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A Basic Custom Plastic Injection Molding Machine Process


The Machine Controller


Machine Controls

This area or component of the custom injection molding process can become quite expansive.  There have been so many iterations of machine controls over the last 25 years, that it’s difficult to know where to start.  Due to the fact that there are so many machines still in use today from this same time span, I will only touch on the basics of the main changes in order to keep this flowing and on topic as much as I can.  The process of injection molding in it’s basic sense has remained relatively unchanged since the beginning.  Molten plastic is injected under high pressure into a mold, creating a non-Newtonian flow condition, which is cooled, and then removed from the mold.  There are 100’s of control mechanisms to create these conditions but they all end with the same purpose in mind and that is to produce a plastic injection molded part.


In the beginning, there were relays!  Actually there were other things before that too, but we will start there.  Relays, limit switches, relays, and more limit switches, were the flavor 25 to 30 years ago and I’m not referring to the newer solid state types, but the very large and now impractical mechanical relays used in many molding machines for years.  As with now, these machines were provided to you with a hydraulic and electrical schematic or “ladder diagram” showing line after line of relays, some open, some closed, that all together made a required action occur.  In many ways, I felt troubleshooting these machines were much simpler in a lot ways than with today’s solid state control systems.  If your clamp wouldn’t close, you just looked for that line in the ladder logic, started at the end of that circuit which usually was a solenoid on a valve, activated the clamp close button and checked for voltage at that point.  If there was none present at the solenoid, you back tracked to the next point along the circuit path which might be a junction block.  No voltage there and back you go again until you found the first point where voltage was present, but not getting through to the rest of the circuit.  That point often would be a relay or relay contact that had failed.  Replace or re-build the relay and off you went again.


Now that is a simplistic approach to circuits of old, but they worked.  There weren’t any touch screens, or LED read-outs, or circuit boards.  Everything today is now touch screens, electronic control modules, programmable controllers, and the like.  Trouble shooting is now more often done to the module level and then replaced if it’s not functioning properly with another.  I would say that today’s machine controllers are much more reliable than those of old, but they are also much more expensive to maintain.  Instead of replacing or rebuilding a burnt relay that cost a few bucks, you will likely have to replace a $2000 module.  This is one of the costs of progress.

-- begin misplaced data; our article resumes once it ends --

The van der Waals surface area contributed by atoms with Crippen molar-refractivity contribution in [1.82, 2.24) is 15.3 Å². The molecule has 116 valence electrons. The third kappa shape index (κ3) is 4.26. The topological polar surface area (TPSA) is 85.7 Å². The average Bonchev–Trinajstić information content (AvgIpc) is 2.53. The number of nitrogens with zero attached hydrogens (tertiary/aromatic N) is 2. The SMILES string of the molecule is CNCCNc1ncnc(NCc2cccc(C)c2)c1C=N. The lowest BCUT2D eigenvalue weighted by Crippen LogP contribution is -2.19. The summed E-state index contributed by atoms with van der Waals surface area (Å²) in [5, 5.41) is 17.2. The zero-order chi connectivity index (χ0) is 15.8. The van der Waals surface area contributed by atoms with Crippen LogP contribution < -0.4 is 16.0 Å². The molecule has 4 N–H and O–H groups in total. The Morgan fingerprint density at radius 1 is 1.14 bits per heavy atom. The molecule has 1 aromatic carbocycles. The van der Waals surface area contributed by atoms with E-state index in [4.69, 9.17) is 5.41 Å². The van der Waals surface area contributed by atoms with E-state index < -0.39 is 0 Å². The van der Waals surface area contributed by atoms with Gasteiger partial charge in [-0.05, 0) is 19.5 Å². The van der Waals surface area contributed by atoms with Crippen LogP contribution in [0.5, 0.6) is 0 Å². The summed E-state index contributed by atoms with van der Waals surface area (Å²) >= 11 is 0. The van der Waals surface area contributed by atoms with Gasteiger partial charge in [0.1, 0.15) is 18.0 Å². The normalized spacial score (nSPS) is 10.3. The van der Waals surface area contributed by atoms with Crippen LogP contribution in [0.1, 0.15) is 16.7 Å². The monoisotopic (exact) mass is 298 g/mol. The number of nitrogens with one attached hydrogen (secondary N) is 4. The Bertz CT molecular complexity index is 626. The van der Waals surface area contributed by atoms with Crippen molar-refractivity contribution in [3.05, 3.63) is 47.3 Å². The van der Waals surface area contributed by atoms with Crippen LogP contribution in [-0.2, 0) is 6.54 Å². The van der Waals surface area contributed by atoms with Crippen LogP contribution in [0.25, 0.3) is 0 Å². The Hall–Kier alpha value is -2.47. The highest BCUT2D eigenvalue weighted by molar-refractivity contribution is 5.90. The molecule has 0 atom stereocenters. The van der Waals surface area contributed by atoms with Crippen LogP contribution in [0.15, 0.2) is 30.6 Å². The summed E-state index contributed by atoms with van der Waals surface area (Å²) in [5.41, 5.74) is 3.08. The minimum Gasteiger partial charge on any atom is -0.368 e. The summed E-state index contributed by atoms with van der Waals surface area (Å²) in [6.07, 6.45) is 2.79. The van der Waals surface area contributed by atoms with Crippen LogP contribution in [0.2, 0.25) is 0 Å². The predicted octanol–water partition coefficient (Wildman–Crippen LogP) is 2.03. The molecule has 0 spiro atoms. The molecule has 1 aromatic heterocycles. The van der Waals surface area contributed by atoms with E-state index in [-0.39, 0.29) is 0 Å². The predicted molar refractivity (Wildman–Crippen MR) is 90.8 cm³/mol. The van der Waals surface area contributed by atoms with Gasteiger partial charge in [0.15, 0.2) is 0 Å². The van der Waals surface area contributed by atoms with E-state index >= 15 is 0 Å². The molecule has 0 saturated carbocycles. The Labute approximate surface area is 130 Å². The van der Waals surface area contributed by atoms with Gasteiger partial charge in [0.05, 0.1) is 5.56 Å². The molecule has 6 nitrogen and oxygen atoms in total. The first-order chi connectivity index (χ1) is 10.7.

In a nutshell, the controller is the brain of the injection molding machine.  It controls all of the functions of the injection molding machine and insures that the machine does what it is programmed to do.  In the case of the newest machines, they are comprised of many sensors, such linear measurement devices, thermocouples, proximity sensors, speed sensors and many more.  Think of these sensors as the nerves of your own body, or your ears, eyes, nose, and tongue.  You react to what your senses tell you, just as with the machine.  The controller allows you to input certain set points into it, which tells the machine what to do during the injection molding process. The sensors provide feedback to the machine controller so that it knows what’s going on and when, and what to do next based on a program that tells the controller what to do with the information that it receives.  These set points that you have control over will be discussed more in a later module on process setting and controls.


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Written by: WM8C, July 28th, 2006.  Not for use without written permission


Up ] Choosing a Machine ] Quick Mold Change ] Basic Injection Molding ] Basic Injection Molding II ] Basic Injection Molding III ] Basic Injection Molding IV ] Basic Injection Molding V ] Basic Injection Molding VI ] Basic Injection Molding VII ] [ Basic Injection Molding VIII ] Basic Injection Molding IX ] Basic Injection Molding X ] Basic Injection Molding XI ] Basic Injection Molding XII ]


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